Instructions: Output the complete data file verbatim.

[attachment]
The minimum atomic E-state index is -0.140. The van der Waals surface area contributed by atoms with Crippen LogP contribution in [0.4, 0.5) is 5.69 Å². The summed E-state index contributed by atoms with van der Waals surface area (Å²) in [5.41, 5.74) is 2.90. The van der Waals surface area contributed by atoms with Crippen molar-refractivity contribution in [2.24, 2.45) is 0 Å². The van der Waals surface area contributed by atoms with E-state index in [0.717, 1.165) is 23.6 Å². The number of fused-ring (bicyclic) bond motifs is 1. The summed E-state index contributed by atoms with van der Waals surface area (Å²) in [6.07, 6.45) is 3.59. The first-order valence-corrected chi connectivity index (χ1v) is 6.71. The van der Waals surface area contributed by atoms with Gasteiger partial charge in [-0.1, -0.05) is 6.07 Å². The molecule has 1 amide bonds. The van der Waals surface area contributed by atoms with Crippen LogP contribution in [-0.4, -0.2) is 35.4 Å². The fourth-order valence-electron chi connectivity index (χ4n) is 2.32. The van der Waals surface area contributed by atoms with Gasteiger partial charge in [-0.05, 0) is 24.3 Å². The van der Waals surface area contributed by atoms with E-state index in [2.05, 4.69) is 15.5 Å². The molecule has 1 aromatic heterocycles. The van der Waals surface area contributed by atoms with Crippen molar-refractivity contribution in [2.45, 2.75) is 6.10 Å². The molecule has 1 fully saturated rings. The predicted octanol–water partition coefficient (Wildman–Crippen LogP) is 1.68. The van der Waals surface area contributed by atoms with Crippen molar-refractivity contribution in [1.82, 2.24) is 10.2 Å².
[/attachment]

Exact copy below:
The minimum atomic E-state index is -0.140. The van der Waals surface area contributed by atoms with Crippen LogP contribution in [0.4, 0.5) is 5.69 Å². The summed E-state index contributed by atoms with van der Waals surface area (Å²) in [5.41, 5.74) is 2.90. The van der Waals surface area contributed by atoms with Crippen molar-refractivity contribution in [2.24, 2.45) is 0 Å². The van der Waals surface area contributed by atoms with E-state index in [0.717, 1.165) is 23.6 Å². The number of fused-ring (bicyclic) bond motifs is 1. The summed E-state index contributed by atoms with van der Waals surface area (Å²) in [6.07, 6.45) is 3.59. The first-order valence-corrected chi connectivity index (χ1v) is 6.71. The van der Waals surface area contributed by atoms with Gasteiger partial charge in [-0.1, -0.05) is 6.07 Å². The molecule has 1 amide bonds. The van der Waals surface area contributed by atoms with Crippen LogP contribution in [-0.4, -0.2) is 35.4 Å². The fourth-order valence-electron chi connectivity index (χ4n) is 2.32. The van der Waals surface area contributed by atoms with Gasteiger partial charge in [-0.05, 0) is 24.3 Å². The van der Waals surface area contributed by atoms with E-state index in [2.05, 4.69) is 15.5 Å². The molecule has 1 aromatic heterocycles. The van der Waals surface area contributed by atoms with Crippen molar-refractivity contribution in [2.45, 2.75) is 6.10 Å². The molecule has 1 fully saturated rings. The predicted octanol–water partition coefficient (Wildman–Crippen LogP) is 1.68. The van der Waals surface area contributed by atoms with Crippen molar-refractivity contribution in [1.82, 2.24) is 10.2 Å².